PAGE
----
There is a near-constant refrain I hear from friends, fellow students and political pundits in the ongoing debate in health care and it goes something like this: “I believe in personal responsibility, and I don’t think that it’s right that some poor person or illegal immigrant should get a handout from the government for doing nothing and/or breaking the law.”
Or some such variation — the point is that they argue (loosely interpreted) that public health care systems amount to giving people something they don’t deserve.
I find it hard to make sense of this, and the best way I can think to express my confusion and dismay is to ask those who make these statements to give taxpayers back their money.
Did you drive to school today? Then you got a handout. After all, public funds paid for the road you drove on, the DMV where you got your license, the police that keep you from speeding and the parking lot where you are currently parked. I don’t know what anyone did to merit the privilege of driving except simply exist.
Did you receive financial aid in the form of a state or federal grant? Handout! Would you be willing to give back your aid on principle, simply because it was a handout? If you are not willing, and you are also opposed to a public health care option, perhaps you should start rethinking one or the other position for the sake of being morally consistent.
Did you drink some soda today? Then you received a handout from the federal coffers that subsidized the corn, which was then processed into the syrup that makes your bubbly beverage ever so sweet. Small, but a handout nonetheless.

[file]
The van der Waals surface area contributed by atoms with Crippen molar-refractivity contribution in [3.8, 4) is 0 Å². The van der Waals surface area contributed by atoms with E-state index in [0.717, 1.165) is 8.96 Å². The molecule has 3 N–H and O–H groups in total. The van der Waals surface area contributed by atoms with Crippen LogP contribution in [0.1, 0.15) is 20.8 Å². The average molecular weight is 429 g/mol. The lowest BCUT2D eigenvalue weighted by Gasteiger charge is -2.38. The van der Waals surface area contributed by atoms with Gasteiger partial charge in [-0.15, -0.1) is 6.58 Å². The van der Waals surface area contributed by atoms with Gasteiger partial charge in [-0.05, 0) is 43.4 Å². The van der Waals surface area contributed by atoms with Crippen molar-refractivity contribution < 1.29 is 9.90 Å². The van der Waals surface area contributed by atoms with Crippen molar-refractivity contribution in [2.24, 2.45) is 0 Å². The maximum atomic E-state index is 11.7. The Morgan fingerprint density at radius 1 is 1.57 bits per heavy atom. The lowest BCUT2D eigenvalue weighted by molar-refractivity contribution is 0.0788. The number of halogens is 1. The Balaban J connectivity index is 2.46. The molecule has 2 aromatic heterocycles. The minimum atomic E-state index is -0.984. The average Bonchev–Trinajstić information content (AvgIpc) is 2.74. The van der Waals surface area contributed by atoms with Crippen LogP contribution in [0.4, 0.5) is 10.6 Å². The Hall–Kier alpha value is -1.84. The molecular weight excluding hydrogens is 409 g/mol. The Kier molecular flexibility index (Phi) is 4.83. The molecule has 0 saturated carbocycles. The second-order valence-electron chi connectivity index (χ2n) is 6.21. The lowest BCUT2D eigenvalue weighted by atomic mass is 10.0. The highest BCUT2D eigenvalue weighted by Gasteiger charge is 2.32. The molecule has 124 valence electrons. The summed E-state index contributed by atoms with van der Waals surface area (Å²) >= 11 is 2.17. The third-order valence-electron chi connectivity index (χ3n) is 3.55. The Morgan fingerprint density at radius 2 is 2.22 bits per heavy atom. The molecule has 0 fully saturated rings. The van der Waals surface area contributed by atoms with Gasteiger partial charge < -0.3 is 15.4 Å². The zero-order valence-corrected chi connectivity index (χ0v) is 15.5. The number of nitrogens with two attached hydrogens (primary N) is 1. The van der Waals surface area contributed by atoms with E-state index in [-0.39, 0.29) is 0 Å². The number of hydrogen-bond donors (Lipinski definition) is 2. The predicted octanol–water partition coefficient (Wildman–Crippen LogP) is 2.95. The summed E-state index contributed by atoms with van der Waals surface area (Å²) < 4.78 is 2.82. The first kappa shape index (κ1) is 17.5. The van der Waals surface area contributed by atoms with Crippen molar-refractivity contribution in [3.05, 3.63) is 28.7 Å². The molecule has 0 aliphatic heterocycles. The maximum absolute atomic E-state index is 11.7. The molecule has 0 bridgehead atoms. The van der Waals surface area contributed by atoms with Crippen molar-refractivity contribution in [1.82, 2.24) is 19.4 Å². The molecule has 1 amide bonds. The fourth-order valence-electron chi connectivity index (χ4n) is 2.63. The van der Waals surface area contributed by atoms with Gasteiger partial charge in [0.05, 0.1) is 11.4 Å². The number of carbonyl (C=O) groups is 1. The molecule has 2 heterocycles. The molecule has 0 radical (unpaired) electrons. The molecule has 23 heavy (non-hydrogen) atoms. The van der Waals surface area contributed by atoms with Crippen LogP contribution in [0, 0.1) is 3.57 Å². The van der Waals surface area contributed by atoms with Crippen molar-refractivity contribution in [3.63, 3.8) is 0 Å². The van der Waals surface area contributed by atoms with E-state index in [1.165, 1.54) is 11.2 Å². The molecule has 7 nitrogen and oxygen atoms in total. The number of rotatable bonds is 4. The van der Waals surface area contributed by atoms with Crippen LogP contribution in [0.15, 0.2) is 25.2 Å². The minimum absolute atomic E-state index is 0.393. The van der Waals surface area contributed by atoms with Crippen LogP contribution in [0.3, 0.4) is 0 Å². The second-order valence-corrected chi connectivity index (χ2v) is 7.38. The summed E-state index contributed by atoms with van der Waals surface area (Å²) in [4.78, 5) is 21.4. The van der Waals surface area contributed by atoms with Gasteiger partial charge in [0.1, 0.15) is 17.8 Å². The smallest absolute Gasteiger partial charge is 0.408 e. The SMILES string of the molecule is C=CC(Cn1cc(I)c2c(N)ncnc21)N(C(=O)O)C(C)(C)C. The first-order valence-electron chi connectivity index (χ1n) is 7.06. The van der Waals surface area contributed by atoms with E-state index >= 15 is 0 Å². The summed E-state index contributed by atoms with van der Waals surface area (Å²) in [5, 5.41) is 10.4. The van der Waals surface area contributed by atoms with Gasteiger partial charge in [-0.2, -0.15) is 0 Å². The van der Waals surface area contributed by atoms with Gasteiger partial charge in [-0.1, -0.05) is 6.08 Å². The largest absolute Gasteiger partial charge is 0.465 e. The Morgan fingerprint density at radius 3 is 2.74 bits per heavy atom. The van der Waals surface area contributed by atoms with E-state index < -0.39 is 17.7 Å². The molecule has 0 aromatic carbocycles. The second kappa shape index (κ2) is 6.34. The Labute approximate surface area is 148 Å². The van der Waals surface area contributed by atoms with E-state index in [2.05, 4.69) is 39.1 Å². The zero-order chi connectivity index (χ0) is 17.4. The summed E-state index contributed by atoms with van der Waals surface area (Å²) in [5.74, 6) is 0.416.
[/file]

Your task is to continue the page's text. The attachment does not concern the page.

Seriously, I could go on for days listing things that we all get from local or national government that we just don’t “deserve” if you take seriously the ill-conceived and vulgar notion so often mislabeled as “personal responsibility;” it really amounts to the notion that poor people are lesser beings than rich people and hence deserve proportionately less.
“But we paid taxes for all those things!” I can already hear in response. Well, no “we” as students didn’t. By and large, we pay either no or very little taxes, considering we make next to nothing flipping burgers and scrubbing toilets to pay for school and top ramen. Only those far richer than we can even imagine right now “deserve” to drive on the roads, use the busses, the school facilities, the parking lots, the sewers, the street lamps and everything else that makes our lives as students and citizens possible.
Health care is no different. With a public option, we all pay for it eventually, and those indigent and poverty-stricken families or individuals who can’t pay would deserve their “socialized” medicine just as much as they deserve the soccer stadiums, libraries, universities, historical markers, stop signs and high schools we all get, courtesy o’ Big Brother (and against which no one seems to be making “personal responsibility” arguments), not to mention the OVER-FOUR-HUNDRED-BILLION-DOLLARS worth of tanks, jet fighters, long-range ballistic missiles, nuclear warheads, CIA agents and combat boots that (supposedly) keep us safe and chock-full of liberty.
I’m going out with a zinger, folks: something about “socialized” medicine just seems to make sense when you consider that WE LIVE IN A SOCIETY, PEOPLE!